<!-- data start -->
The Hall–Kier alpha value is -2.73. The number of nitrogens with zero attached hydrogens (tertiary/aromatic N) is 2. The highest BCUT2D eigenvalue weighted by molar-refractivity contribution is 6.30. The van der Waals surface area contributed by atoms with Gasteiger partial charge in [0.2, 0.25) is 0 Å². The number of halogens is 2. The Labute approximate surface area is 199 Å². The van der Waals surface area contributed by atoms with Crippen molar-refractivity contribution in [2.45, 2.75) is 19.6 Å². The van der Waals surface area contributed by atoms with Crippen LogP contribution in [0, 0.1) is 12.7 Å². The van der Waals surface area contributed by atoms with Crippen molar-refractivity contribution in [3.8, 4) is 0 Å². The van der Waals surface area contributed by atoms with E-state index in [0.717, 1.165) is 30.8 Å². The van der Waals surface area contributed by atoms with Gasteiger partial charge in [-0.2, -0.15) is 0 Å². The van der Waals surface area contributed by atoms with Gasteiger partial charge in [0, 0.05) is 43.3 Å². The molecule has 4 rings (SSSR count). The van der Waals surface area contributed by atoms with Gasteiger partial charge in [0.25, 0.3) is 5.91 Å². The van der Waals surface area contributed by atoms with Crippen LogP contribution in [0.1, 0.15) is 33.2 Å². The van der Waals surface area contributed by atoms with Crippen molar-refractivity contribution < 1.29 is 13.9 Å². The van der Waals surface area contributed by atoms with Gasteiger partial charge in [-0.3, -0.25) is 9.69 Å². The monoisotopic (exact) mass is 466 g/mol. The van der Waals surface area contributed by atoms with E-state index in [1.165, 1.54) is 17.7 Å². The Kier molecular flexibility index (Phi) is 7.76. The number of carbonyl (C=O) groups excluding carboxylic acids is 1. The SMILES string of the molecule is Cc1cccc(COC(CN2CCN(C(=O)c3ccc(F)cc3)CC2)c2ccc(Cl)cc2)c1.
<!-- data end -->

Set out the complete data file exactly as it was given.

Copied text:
The Hall–Kier alpha value is -2.73. The number of nitrogens with zero attached hydrogens (tertiary/aromatic N) is 2. The highest BCUT2D eigenvalue weighted by molar-refractivity contribution is 6.30. The van der Waals surface area contributed by atoms with Gasteiger partial charge in [0.2, 0.25) is 0 Å². The number of halogens is 2. The Labute approximate surface area is 199 Å². The van der Waals surface area contributed by atoms with Crippen molar-refractivity contribution in [2.45, 2.75) is 19.6 Å². The van der Waals surface area contributed by atoms with Crippen LogP contribution in [0, 0.1) is 12.7 Å². The van der Waals surface area contributed by atoms with Crippen molar-refractivity contribution in [3.8, 4) is 0 Å². The van der Waals surface area contributed by atoms with E-state index in [0.717, 1.165) is 30.8 Å². The van der Waals surface area contributed by atoms with Gasteiger partial charge in [-0.2, -0.15) is 0 Å². The van der Waals surface area contributed by atoms with Gasteiger partial charge in [0, 0.05) is 43.3 Å². The molecule has 4 rings (SSSR count). The van der Waals surface area contributed by atoms with Gasteiger partial charge in [0.25, 0.3) is 5.91 Å². The van der Waals surface area contributed by atoms with Crippen LogP contribution in [0.1, 0.15) is 33.2 Å². The van der Waals surface area contributed by atoms with Crippen molar-refractivity contribution < 1.29 is 13.9 Å². The van der Waals surface area contributed by atoms with Gasteiger partial charge in [-0.3, -0.25) is 9.69 Å². The monoisotopic (exact) mass is 466 g/mol. The van der Waals surface area contributed by atoms with E-state index in [1.165, 1.54) is 17.7 Å². The Kier molecular flexibility index (Phi) is 7.76. The number of carbonyl (C=O) groups excluding carboxylic acids is 1. The SMILES string of the molecule is Cc1cccc(COC(CN2CCN(C(=O)c3ccc(F)cc3)CC2)c2ccc(Cl)cc2)c1.